Trent TaylorThis is part two of a two-part piece. Part one can be found here.

By TRENT TAYLOR, Partner, McGuireWoods LLP

Actual and Threatened Lawsuits by Governmental Agencies against Food Manufacturers

The third category of recent labeling lawsuits is perhaps the most fear-inducing for those in the food industry. It involves actual and threatened lawsuits by governmental agencies against food manufacturers. This is perhaps due to state and local governments “becoming alarmed at the escalating costs of caring for people with diseases [caused by eating unhealthy foods] and are putting pressure on food companies,” as noted by the aforementioned New York Times article.

An example of a threatened lawsuit is the recent investigation by New York’s attorney general against the makers of energy drinks. The investigation centers on whether these companies are deceiving consumers in a number of ways, including the amount of caffeine in their drinks, the health risks generated by consumption of large amounts of caffeine, whether all of the ingredients in the drinks are properly disclosed, and whether the drinks are dietary supplements or foods. To date, the New York attorney general has issued subpoenas to the energy drink makers as part of the probe. The FDA is reportedly investigating the industry as well.

State and local governments are not the only ones pursuing this strategy. The Federal Trade Commission has won settlements from companies for claims related to a product’s health benefits. In addition, public interest groups are also getting into the act, suing over labeling of various food products.

Overview of Proposition 37

On another front, various state legislatures appear to be moving to expand laws requiring accurate labeling of food products. For instance, legislatures in at least 20 states have introduced legislation that would require the labeling of genetically engineered food. Though only one state has passed such legislation thus far (Alaska), it appears to only be a matter of time before more are passed. In fact, in California, a new law requiring labeling of genetically engineered food was narrowly defeated as a ballot initiative in November 2012.

This proposed law, known as Proposition 37, or The California Right to Know Genetically Engineered Food Act, would have required labeling on raw or processed food offered for sale to consumers if it is made from plants or animals with genetic material changed. In addition, Proposition 37 would have prohibited the labeling or advertisement of any such food as “natural” or “all natural.” Enforcement of any violations would have been through existing regulations and the Consumer Legal Remedies Act, which includes actual damages, injunctive relief, restitution, punitive damages, and attorneys’ fees. Many observers believed that if Proposition 37 had passed, it would have had a huge impact on the food industry — increasing compliance costs and opening the door to a whole new target of litigation. Passage looked likely just a month or two before Election Day with polls showing that the measure was leading by more than 40 points, but a late focus on the proposed law’s problems turned the tide and led to a six-point defeat of the Proposition.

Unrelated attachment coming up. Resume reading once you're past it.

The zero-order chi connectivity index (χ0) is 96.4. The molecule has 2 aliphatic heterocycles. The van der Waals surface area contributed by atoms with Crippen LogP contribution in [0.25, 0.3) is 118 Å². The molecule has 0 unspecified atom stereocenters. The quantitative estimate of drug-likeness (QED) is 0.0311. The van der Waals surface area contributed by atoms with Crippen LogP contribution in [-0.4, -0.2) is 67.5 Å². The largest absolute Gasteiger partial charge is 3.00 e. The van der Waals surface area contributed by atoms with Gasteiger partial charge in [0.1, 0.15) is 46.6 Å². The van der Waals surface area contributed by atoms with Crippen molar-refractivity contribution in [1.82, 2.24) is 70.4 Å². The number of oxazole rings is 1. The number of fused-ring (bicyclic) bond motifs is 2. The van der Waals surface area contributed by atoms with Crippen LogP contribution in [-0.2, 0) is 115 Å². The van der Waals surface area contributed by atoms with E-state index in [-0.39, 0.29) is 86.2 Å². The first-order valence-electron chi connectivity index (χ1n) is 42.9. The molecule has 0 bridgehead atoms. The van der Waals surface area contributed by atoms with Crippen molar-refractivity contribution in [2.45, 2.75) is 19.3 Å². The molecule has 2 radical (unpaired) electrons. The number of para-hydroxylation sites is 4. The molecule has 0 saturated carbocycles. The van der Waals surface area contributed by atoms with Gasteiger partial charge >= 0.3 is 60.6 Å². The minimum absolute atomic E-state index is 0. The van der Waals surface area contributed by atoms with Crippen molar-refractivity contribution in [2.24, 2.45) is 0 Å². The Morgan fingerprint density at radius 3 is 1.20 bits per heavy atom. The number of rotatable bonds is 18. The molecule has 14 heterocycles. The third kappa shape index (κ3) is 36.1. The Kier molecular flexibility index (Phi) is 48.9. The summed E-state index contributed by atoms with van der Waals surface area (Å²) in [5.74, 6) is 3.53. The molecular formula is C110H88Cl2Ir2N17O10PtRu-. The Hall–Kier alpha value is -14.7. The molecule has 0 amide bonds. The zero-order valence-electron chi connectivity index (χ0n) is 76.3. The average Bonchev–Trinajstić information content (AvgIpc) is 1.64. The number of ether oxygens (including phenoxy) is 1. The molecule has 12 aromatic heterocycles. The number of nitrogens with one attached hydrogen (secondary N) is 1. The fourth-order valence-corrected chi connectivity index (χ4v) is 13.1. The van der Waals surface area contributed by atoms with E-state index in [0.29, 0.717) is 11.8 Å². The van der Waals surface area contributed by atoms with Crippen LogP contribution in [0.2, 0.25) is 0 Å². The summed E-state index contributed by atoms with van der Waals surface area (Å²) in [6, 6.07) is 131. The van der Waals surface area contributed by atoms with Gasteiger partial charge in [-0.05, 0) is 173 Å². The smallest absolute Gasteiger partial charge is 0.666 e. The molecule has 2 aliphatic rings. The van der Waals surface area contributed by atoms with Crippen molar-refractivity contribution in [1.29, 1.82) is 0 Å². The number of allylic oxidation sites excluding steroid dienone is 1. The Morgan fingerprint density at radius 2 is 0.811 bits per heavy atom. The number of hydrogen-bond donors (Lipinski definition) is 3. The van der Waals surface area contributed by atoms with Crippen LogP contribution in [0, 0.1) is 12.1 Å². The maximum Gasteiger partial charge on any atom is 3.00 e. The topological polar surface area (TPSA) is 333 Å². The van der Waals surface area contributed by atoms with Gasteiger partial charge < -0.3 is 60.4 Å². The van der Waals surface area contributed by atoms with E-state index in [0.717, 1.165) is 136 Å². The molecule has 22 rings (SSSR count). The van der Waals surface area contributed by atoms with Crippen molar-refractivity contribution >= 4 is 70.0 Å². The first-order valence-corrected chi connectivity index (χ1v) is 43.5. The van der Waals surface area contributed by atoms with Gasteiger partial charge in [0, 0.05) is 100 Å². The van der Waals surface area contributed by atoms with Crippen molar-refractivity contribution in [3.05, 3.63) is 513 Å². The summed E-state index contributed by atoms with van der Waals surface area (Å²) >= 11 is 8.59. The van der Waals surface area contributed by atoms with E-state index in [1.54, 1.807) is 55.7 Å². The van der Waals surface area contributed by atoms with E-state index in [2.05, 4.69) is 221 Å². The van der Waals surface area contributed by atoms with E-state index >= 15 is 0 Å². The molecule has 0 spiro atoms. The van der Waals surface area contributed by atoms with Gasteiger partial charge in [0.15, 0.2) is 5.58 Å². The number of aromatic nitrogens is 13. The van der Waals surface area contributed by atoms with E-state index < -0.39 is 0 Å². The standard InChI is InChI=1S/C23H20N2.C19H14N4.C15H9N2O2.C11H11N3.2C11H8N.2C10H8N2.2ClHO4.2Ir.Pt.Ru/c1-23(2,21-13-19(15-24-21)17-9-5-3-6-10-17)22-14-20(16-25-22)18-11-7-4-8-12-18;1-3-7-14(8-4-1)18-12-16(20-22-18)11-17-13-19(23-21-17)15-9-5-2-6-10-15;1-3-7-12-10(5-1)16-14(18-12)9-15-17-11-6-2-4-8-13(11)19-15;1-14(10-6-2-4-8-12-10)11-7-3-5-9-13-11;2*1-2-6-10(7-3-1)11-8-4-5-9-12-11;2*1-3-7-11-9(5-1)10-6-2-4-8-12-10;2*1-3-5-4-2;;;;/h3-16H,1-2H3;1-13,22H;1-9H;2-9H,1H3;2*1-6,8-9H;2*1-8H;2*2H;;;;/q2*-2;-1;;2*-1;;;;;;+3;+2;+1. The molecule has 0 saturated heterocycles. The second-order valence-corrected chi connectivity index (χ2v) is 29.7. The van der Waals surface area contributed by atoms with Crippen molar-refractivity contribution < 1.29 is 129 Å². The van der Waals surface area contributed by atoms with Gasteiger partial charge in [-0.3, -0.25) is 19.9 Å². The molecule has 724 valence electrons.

However, the battle appears to be far from over. The Proposition 37 campaign spokeswoman, Stacy Melkin, said after its defeat that they plan to win the labeling debate over the long-term and that “[w]e showed that there is a food movement in the United States, and it is strong, vibrant and too powerful to stop.” It appears that there may be a similar ballot initiative in Washington State in November 2013, and there are current legislative efforts to pass similar measures in Connecticut, Vermont, and New Mexico. Moreover, U.S. senators have proposed legislation to permit states to pass laws like Proposition 37 (though the latest effort picked up a mere 26 votes in the Senate).

The stakes in this new wave of lawsuits are high. The addition or omission of literally one word in a label can potentially lead to millions of dollars in liability for a company, millions more in legal fees, and even lead to investigations into such practices by federal and state authorities. Those in the food industry should follow this trend closely and take steps to prepare for possible litigation.

This is part two of a two-part piece. Part one can be found here. For more information, please visit

1 Lam v. General Mills, Inc., no. 3:11-cv-05056 (N.D. Calif.)
2 Janney v. General Mills, no. 4:12-cv-03919 (N.D. Calif.)
3 Colucci v. Zoneperfect Nutrition Co., no. 12-2907 (N.D. Calif.)
4 Nutella Marketing and Sales Practices Litigation, no. 3:11-cv-01086 (D. N.J.)
5 Shenkman v. One World Enterprises, LLC, no. BC467165 (Los Angeles County)
6 Western Sugar Cooperative et al. v. Archer-Daniels-Midland Co. et al., case number 2:11-cv-03473 (C.D. Calif.)